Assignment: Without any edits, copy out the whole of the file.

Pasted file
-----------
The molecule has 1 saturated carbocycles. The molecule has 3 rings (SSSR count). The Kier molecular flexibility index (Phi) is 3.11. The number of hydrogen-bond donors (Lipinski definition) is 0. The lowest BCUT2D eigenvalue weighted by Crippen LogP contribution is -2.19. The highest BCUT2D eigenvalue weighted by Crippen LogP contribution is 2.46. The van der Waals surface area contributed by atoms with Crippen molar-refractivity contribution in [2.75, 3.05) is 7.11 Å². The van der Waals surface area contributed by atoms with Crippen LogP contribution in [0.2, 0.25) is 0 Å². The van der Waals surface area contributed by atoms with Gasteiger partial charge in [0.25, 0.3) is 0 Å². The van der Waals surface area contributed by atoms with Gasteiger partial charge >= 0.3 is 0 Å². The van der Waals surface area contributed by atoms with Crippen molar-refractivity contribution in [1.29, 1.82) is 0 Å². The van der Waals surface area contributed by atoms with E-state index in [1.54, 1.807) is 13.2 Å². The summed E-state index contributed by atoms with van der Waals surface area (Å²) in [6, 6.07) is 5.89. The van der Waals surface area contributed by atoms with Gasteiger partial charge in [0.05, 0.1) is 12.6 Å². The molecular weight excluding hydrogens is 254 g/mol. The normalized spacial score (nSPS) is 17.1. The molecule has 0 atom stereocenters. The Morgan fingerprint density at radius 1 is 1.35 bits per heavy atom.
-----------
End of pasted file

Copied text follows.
The molecule has 1 saturated carbocycles. The molecule has 3 rings (SSSR count). The Kier molecular flexibility index (Phi) is 3.11. The number of hydrogen-bond donors (Lipinski definition) is 0. The lowest BCUT2D eigenvalue weighted by Crippen LogP contribution is -2.19. The highest BCUT2D eigenvalue weighted by Crippen LogP contribution is 2.46. The van der Waals surface area contributed by atoms with Crippen molar-refractivity contribution in [2.75, 3.05) is 7.11 Å². The van der Waals surface area contributed by atoms with Crippen LogP contribution in [0.2, 0.25) is 0 Å². The van der Waals surface area contributed by atoms with Gasteiger partial charge in [0.25, 0.3) is 0 Å². The van der Waals surface area contributed by atoms with Gasteiger partial charge >= 0.3 is 0 Å². The van der Waals surface area contributed by atoms with Crippen molar-refractivity contribution in [1.29, 1.82) is 0 Å². The van der Waals surface area contributed by atoms with E-state index in [1.54, 1.807) is 13.2 Å². The summed E-state index contributed by atoms with van der Waals surface area (Å²) in [6, 6.07) is 5.89. The van der Waals surface area contributed by atoms with Gasteiger partial charge in [0.05, 0.1) is 12.6 Å². The molecular weight excluding hydrogens is 254 g/mol. The normalized spacial score (nSPS) is 17.1. The molecule has 0 atom stereocenters. The Morgan fingerprint density at radius 1 is 1.35 bits per heavy atom.